Everyone is having such a blast in “No Sudden Moves” that it’s hard to realize how minimal of an impression it leaves until it’s over. Steven Soderbergh’s lighthearted crime caper offers the kind of fast-and-loose ensemble material that he spins out in his sleep, and with a robust cast on the same wavelength, “No Sudden Move” makes its sense of play infectious.
Set in Detroit circa 1954, “No Sudden Move” was shot during the pandemic and has the speedy quality of a production that doesn’t want to waste any time. It’s so fun to watch the exploits of two-bit criminals Ronald (Benicio Del Toro) and Curt (Don Cheadle) as they attempt to take control of a hired gig on their own terms that, even as the movie devolves into an ineffectual shaggy-dog story shoehorned into a baffling and abrupt real-life backdrop, it remains a slick and enjoyable pastiche about messy outlaws adrift in a world designed to screw them over.
Leave it to Soderbergh and screenwriter Ed Solomon (“Now You See Me”) to bathe in the tension between style and substance. Yes, “No Sudden Move” ultimately comes down to a profound conspiracy involving the future of the planet itself, but the eco-crisis twist that sneaks into the movie with a third-act “huh?” feels like little more than a high-class MacGuffin. It’s mostly just a gas to watch these self-serious criminals assemble for an odd job that goes very wrong as they attempt to pick up the pieces.
At first, the period backdrop feels like little more than an excuse for exuberant costume designs, as the stakes of “No Sudden Move” seem as straightforward as they come: Ronald, Curt, and feisty cohort Charley (Kieran Culkin) have been hired by the mobster Frank Capelli (Ray Liotta) to track down a mysterious document. To do so, they must infiltrate the home of the strait-laced Matt Wertz (David Harbour) and his wife Mary (Amy Seimetz). In a dizzying kitchen showdown, the masked assailants force Mary and her children (including Noah Jupe, who has a knack after “A Quiet Place” and its sequal for defiant pre-teens in danger) to stay home at gunpoint while Matt goes to his office to infiltrate a safe.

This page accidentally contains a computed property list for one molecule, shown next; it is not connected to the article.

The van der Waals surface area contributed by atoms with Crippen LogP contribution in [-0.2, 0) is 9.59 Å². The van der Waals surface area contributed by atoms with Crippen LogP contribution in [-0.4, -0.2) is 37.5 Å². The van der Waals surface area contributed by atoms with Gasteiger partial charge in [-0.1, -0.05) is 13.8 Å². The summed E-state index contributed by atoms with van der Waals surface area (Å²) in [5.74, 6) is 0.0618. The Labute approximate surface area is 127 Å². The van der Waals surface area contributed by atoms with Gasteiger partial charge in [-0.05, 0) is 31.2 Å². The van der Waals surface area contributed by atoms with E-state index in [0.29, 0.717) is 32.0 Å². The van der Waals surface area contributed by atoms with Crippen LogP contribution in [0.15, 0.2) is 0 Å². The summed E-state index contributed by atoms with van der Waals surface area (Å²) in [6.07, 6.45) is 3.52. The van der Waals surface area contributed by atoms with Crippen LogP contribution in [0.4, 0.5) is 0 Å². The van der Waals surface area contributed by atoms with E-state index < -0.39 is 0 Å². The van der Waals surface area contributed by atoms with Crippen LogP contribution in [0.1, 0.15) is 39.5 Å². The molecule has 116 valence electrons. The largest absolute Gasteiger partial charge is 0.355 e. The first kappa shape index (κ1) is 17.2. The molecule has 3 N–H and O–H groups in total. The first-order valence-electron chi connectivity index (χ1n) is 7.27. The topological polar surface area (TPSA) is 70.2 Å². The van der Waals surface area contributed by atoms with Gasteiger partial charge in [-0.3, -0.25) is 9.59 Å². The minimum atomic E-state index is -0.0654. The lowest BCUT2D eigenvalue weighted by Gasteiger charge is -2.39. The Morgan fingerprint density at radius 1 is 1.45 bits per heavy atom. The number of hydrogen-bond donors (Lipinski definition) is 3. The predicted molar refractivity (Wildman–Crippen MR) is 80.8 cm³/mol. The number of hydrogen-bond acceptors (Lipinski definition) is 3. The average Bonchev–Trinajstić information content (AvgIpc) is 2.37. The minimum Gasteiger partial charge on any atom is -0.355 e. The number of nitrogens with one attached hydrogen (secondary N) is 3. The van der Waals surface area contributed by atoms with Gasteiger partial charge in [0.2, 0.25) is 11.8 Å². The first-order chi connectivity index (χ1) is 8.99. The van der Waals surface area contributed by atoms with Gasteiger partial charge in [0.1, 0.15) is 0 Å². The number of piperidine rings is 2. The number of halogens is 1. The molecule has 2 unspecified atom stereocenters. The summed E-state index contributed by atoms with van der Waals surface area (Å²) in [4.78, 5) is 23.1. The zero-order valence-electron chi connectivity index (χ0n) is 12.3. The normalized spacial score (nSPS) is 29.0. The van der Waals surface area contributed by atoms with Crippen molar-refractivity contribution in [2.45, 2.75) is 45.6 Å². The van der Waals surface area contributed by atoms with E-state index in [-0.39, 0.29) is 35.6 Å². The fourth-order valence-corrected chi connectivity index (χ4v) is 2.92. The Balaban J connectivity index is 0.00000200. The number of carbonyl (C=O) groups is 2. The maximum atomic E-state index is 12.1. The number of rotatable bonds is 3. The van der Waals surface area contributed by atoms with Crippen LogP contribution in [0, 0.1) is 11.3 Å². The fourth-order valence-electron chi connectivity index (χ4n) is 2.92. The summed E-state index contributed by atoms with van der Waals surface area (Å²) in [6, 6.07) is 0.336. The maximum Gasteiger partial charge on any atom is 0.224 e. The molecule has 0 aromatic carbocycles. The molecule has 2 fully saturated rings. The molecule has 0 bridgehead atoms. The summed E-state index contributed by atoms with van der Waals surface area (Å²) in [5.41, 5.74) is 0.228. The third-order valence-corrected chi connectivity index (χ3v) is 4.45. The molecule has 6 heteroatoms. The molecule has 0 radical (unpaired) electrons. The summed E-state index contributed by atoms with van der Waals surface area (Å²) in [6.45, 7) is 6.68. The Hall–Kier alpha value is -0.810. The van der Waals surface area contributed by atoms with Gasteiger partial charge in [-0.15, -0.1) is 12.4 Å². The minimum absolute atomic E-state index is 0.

Needless to say, that whole plan doesn’t go so well. Someone dies, the document goes missing, and the characters scatter across town in search of answers. As Ronald and Curt form an uneasy alliance, they wind their way toward a confrontation with their boss that leads them close to the nature of the document they were meant to capture, and what it actually means.
In the meantime, a series of subplots assemble with varying degrees of intrigue, from Jon Hamm as an archetypical investigator attempting to sort out the scheme to Matt’s ill-fated romance with his secretary (Frankie Shaw), who may be savvier than she lets on. Frank’s own wife (“Uncut Gems” breakout Julia Fox) gets her own moment to shine as the story keeps shifting focus on overdrive. It’s a lot to take in, but never less than endearing to watch Soderbergh — who edited and served as cinematographer under pseudonyms — juggle the fragments with his usual snazzy élan.